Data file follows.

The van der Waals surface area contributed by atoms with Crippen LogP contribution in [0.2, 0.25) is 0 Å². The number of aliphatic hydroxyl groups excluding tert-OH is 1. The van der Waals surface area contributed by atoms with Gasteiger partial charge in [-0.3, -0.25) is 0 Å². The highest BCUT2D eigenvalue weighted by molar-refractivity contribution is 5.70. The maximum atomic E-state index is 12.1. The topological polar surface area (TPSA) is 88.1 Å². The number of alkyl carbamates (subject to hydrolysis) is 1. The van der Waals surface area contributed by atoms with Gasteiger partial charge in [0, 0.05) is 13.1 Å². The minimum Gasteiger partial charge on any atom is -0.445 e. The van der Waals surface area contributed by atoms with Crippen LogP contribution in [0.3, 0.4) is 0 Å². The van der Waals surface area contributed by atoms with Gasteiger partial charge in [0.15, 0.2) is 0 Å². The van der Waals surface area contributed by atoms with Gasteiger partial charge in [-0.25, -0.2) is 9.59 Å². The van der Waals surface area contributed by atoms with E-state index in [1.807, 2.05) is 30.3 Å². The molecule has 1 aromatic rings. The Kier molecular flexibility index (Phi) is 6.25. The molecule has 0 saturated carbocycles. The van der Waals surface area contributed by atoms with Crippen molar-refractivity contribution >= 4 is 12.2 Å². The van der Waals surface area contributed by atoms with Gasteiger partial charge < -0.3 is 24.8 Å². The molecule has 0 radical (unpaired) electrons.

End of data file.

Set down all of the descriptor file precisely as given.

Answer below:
The van der Waals surface area contributed by atoms with Crippen LogP contribution in [0.2, 0.25) is 0 Å². The number of aliphatic hydroxyl groups excluding tert-OH is 1. The van der Waals surface area contributed by atoms with Gasteiger partial charge in [-0.3, -0.25) is 0 Å². The highest BCUT2D eigenvalue weighted by molar-refractivity contribution is 5.70. The maximum atomic E-state index is 12.1. The topological polar surface area (TPSA) is 88.1 Å². The number of alkyl carbamates (subject to hydrolysis) is 1. The van der Waals surface area contributed by atoms with Gasteiger partial charge in [0, 0.05) is 13.1 Å². The minimum Gasteiger partial charge on any atom is -0.445 e. The van der Waals surface area contributed by atoms with Crippen LogP contribution in [0.3, 0.4) is 0 Å². The van der Waals surface area contributed by atoms with Gasteiger partial charge in [0.15, 0.2) is 0 Å². The van der Waals surface area contributed by atoms with Gasteiger partial charge in [-0.25, -0.2) is 9.59 Å². The van der Waals surface area contributed by atoms with E-state index in [1.807, 2.05) is 30.3 Å². The molecule has 1 aromatic rings. The Kier molecular flexibility index (Phi) is 6.25. The molecule has 0 saturated carbocycles. The van der Waals surface area contributed by atoms with Crippen molar-refractivity contribution >= 4 is 12.2 Å². The van der Waals surface area contributed by atoms with Gasteiger partial charge < -0.3 is 24.8 Å². The molecule has 0 radical (unpaired) electrons.